Setting the stage for Five Course Love

May 14, 2013 § Leave a comment

Five Course Love director Krista Hansen works with cast members Amy Malouf, Greg Foster and Amanda Bloom.

Five Course Love director Krista Hansen works with cast members Amy Malouf, Greg Foster and Amanda Bloom.

Metropolis Properties Designer Maggie Neumayer had her work cut out for her with Five Course Love. Each of the musical’s five vignettes takes place in a different restaurant: a BBQ joint, an Italian bistro, a German schnitzel house, a Spanish cantina and a roadside diner. Rather than change out large set pieces, Five Course Love relies on props and set decorations to change the atmosphere for each scene.

Below is a link to the complete listing of props and set decorations for Five Course Love. Well, nearly complete – we had to keep a few items off the list so we don’t spoil all the surprises! Be sure to keep an eye out for all these elements when you come see the show – opening this Thursday, May 16 and running through June 16.

Five Course Love Props List

The Butler Didn’t Tech Rehearsal

March 15, 2011 § Leave a comment

This is a look at how utterly boring (yet critically important) a cue to cue rehearsal is. This is the rehearsal when the stage manager and her team rehearse and work through every single light, sound and set cue, skipping pages of dialogue to get to, and work, each one. This can be both very exciting and a sleeper. Warning: I never said this was exciting.

Robert Cray Load-In, Part 3

August 4, 2010 § Leave a comment

Robert Cray Load-In, Part 2

August 4, 2010 § Leave a comment

The gear is here. The stage is crawling with people. Looks like it’s going to be a loud show – and a great show. Band is not here. Can’t wait for them to arrive. Though the artists obviously always know the size of our venue, they usually are taken aback a little by how intimate and beautiful the space is. The reaction is always great.

Robert Cray Load-In, Part 1

August 4, 2010 § Leave a comment

The semi is outside, the band is in the city and the stage is bare – which is extremely rare for us. I’ll post updates throughout the day. Shortly, when the Stage and Production Managers arrive, we’ll start loading in the band’s gear and getting ready for sound check.More video updates to follow…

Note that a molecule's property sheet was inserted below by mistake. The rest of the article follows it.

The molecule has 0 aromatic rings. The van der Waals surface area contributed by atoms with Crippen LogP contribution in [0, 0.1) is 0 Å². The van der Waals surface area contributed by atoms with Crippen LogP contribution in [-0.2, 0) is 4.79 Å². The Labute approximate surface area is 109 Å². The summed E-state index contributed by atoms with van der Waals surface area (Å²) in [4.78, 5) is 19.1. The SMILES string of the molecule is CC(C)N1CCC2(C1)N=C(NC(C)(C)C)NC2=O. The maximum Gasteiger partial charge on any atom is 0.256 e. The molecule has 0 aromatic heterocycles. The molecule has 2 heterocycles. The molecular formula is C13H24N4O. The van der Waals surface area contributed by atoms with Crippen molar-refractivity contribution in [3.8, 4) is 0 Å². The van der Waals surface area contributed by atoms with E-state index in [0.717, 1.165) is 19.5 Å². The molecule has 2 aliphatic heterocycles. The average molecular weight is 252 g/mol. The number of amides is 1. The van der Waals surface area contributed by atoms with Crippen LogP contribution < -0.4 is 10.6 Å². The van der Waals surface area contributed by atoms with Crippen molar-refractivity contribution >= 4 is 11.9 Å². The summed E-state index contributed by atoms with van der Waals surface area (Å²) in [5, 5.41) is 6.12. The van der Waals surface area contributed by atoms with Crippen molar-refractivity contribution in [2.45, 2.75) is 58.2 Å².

November 23, 2009 § 2 Comments

A character in the opening and closing numbers of the show is selling chickens on the street. I’ve been having doubts about the chickens looking real from the audience. After spacing rehearsal, several people tried working the prop in order to sell me on the chickens. I documented:

Micky tries to sell me on the chickens


Kristen tries to sell me on the chickens


Holly tries to sell me on the chickens

My Front Tooth Hurts

November 20, 2009 § 1 Comment

Driving home at 12:15 am this morning, I noticed my front right tooth was hurting as though I’d been punched in the face. I kept driving, every once in a while noticing the slight pain.

I grabbed it and tried ever so slightly to just wiggle it. I don’t think it actually moved – but in my 12:15 am brain I thought maybe it was loose. But for sure it hurt.

We had just sat through 5 hours of a our first tech rehearsal. Those who work in theatre understand what that means: hours of sitting in the dark running, testing, adjusting, re-running, talking about, moving, running again, of every light cue, sound cue, fog cue, house turning cue, chain cue, entrance cue, music cue, over and over and over again. If it sounds like a slog, it is. Progress is made, but you can’t see that when you’re in it. You can only see that, after it’s over.

For me, as the director, it’s nerve-wracking.You sit in the dark, with all the other designers and technicians and stage managers on headset. You’re not on a headset. Half the time you’re talking to them, you don’t know if they’re listening to you or to someone on headset, and you don’t know if they’re amenable to what you’re requesting, or if they hate you a little bit, because you now want to run the cue with the fog and the house turning for the 7th time. Actors sleep, wait, work on their computers, sleep again, chat chat chat, whisper whisper, then jump up in a total anxiety attack because you just jumped to a scene they’re in – but they’ve been sitting around in the dark for 1 hour and 27 minutes doing essentially nothing.

I realized my tooth hurt because I had been biting down so hard on one of my finger nails, the corner of my notebook and my pen, for so long, that it was as if I had actually been punched in the face.


Here are some pictures from Tech.

The view from the Stage Manager/Director's desk in the house.

Adam Veness working underneath the stage.

Light Designer Joe Mohamed writing light cues during Tech.

Stage Manager Holly Marshall writing cues in her book.

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